A model is developed to argue that an entrant can use convertible debt to avoid predation in entry deterrence games. The model, in the spirit of Poitevin's (1989) deep pocket formalization, demonstrates that there exist conversion ratios for which creditors have an incentive to convert only if the entrant is a low cost producer. The low cost entrant can therefore issue convertible debt to signal quality to investors, as creditors will convert before production, preventing predation. The conclusions differ from Stein (1992) as revelation of quality alone motivates conversion, while in Stein's model a call feature is required. It suggests that in a concentrated market, voluntary conversion can take place without a call feature. Besides extending the convertible debt literature, the model also suggests that the product market competition literature cannot continue to assume that hybrid financial securities do not exist. Instead, future research, both empirical and theoretical, must recognize that firms can choose from nontraditional securities to avoid predation.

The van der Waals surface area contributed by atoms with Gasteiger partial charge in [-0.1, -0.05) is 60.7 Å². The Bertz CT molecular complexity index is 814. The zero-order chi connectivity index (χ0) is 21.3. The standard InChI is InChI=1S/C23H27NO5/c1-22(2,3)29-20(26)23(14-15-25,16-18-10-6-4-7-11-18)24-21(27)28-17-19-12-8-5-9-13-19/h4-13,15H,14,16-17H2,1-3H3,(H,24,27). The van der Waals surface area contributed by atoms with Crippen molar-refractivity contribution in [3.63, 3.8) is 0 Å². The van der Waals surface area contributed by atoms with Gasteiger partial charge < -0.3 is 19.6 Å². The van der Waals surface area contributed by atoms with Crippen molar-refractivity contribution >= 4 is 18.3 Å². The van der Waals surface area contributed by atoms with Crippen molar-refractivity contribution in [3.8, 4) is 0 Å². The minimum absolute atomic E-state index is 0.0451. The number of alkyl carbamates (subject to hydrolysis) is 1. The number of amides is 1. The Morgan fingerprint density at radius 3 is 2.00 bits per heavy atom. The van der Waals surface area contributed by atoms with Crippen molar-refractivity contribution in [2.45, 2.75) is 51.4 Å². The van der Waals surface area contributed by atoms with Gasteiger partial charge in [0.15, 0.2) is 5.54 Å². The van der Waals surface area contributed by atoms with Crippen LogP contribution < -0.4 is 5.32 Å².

Note

(1.) Please see Gottesman (2004) for a case study that applies this paper's conclusions to Euro Disney's 1991 convertible debt issue.

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Aron A. Gottesman, Lubin School of Business, Pace University, 1 Pace Plaza, New York, New York, 10038. E-mail: agottesman@pace.edu. Tel: 212-346-1912. Fax: 212-346-1573. The author thanks an anonymous referee, Gordon Roberts, Michel Poitevin, Moshe Milevsky, Pauline Shum, Yisong Tian, and participants at the 2002 Financial Management Association meetings. The author also thanks Social Sciences and Humanities Research Council of Canada for financial support. All errors are the exclusive fault of the author.